5 masks your athlete might be wearing

By Janis Meredith | Posted 9/26/2018

Your athletes care about what their coach, peers and supporters think. And because they care, they’ve developed masks that will help them please and impress those people.

But keeping up that performance is draining for your child and may even add to the stress they already feel when playing sports. It is very draining to act one way when you feel another.

Here are five masks that your young athlete may be wearing. It’s time for them to take the masks off.

1. The Everything is A-OK Mask

Have you noticed what kids post on social media? Much of it conveys that everything is going just great in their world. But sadly much of that is a performance.

If we’re being honest, we must admit that we all do it. We pretend we have it all together, that everything is just fine.

But our real lives can never be as perfect as we’d like to portray. Your child may not want their peers to know they are struggling with sitting the bench or they secretly don’t want to play sports, but Mom and Dad insist they do.

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Help your child understand that being honest about themselves opens them up to deeper and more authentic relationships.

2. The I am Strong; I can Handle This Mask

It will be tough for your child to cope with everything life throws at them. From the outside, they may seem to be handling it stoically.

However, it’s amazing how many people pretend to be strong even when they are collapsing inside. Your young athlete is no exception.

Help your child understand that it’s okay to not be strong. It’s okay to need help from people. It’s good to let the people that love you, support you and carry you.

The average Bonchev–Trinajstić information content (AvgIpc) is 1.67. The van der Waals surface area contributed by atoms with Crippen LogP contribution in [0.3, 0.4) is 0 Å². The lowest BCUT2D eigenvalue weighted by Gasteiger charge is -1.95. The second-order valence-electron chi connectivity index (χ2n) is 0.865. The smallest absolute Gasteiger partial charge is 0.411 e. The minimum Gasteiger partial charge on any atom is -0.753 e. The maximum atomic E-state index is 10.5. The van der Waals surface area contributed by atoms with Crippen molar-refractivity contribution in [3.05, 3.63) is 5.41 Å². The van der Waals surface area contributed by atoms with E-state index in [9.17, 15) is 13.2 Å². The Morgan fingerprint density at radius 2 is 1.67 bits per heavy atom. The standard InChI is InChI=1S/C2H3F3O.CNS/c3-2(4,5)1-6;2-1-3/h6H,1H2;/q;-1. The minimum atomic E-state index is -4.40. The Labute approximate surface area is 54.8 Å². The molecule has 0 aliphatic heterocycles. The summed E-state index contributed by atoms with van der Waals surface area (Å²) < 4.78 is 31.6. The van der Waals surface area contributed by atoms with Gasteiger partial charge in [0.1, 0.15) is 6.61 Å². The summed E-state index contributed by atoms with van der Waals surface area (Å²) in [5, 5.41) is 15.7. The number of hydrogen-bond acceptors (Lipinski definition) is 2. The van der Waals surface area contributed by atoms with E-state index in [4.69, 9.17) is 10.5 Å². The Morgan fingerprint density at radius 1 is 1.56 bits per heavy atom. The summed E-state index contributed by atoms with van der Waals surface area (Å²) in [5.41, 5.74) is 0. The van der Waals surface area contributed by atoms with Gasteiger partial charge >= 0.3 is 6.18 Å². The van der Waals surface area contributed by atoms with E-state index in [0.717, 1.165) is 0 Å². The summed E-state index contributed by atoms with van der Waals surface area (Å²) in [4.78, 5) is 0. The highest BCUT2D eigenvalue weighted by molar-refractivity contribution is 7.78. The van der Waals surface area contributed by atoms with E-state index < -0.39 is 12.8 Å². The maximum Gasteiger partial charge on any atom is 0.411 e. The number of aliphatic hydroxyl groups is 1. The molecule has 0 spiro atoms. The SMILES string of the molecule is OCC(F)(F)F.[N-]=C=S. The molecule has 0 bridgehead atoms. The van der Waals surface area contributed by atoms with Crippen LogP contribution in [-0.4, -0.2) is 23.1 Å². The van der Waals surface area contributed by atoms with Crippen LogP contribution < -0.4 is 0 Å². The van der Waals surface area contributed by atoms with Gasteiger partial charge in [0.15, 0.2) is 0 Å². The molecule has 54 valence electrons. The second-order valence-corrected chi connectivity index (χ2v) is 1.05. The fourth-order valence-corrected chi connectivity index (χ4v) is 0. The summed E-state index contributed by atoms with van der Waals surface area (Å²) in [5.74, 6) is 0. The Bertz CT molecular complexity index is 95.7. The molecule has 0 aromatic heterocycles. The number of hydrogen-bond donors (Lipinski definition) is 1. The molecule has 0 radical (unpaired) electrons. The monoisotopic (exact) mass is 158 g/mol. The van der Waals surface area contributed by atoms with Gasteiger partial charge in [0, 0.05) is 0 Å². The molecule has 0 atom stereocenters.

3. The I Don’t Care What My Parents Think Mask

Your child may claim they don’t care if you come to the game or they don’t care what you say about how they play. They may not want to let others see it tears them apart inside knowing you are very hard to please and always have something critical to say about their performance.

Their defense mechanism is to shrug it off and act like they could care less. But for most kids who resort to that response, it’s just an act. Because most kids that I’ve known DO care about what their parents think.

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My husband, who’s in his 50s, says he doesn’t care how hard his dad is to please, but I know that there’s still a little boy inside of him who wants to please his father. Wanting to please the parents is a default that’s hard to outgrow.

4. The Nice Guy Mask

Like most people, your child wants to be liked. If they are a people pleaser, they will sacrifice their own happiness to make others happy. They may fear if they put their own needs first, they will alienate friends and acquaintances.

When my oldest daughter was in high school, she went teepeeing with some friends in our neighborhood. One of her friends accidentally broke a window and when they got caught, they had to split the cost of the window repair. Rather than keep after her friend to pay their share of the damage, she ended up paying for it herself because she didn’t want to keep bugging her friend. She was afraid that her friend would no longer be her friend if she did. That “nice guy” mask costs her over $100!

5. The Antagonist Teen Mask

There’s always a reason for that chip many kids wear on their shoulders. As the saying goes, “Hurt people hurt people.” The attitude that screams, “I don’t care what you think, and I will do as I please” is masking another issue.

Coaches and parents who support unconditionally, practice tough love, and who refuse to let the mask scare them off are the ones who will eventually succeed in helping a teen remove it.

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When you see one of these masks on your young athlete, make it a point to have a heart-to-heart conversation about it. That opportunity may not come immediately, but when it does, jump on it. Help them understand that masks are a sign of weakness and will keep them from forming strong relationships and growing to their potential.

 Janis B. Meredith is a parenting coach. She provides resources to help parents raise champions. Learn more about how she can help parents Raise Champions.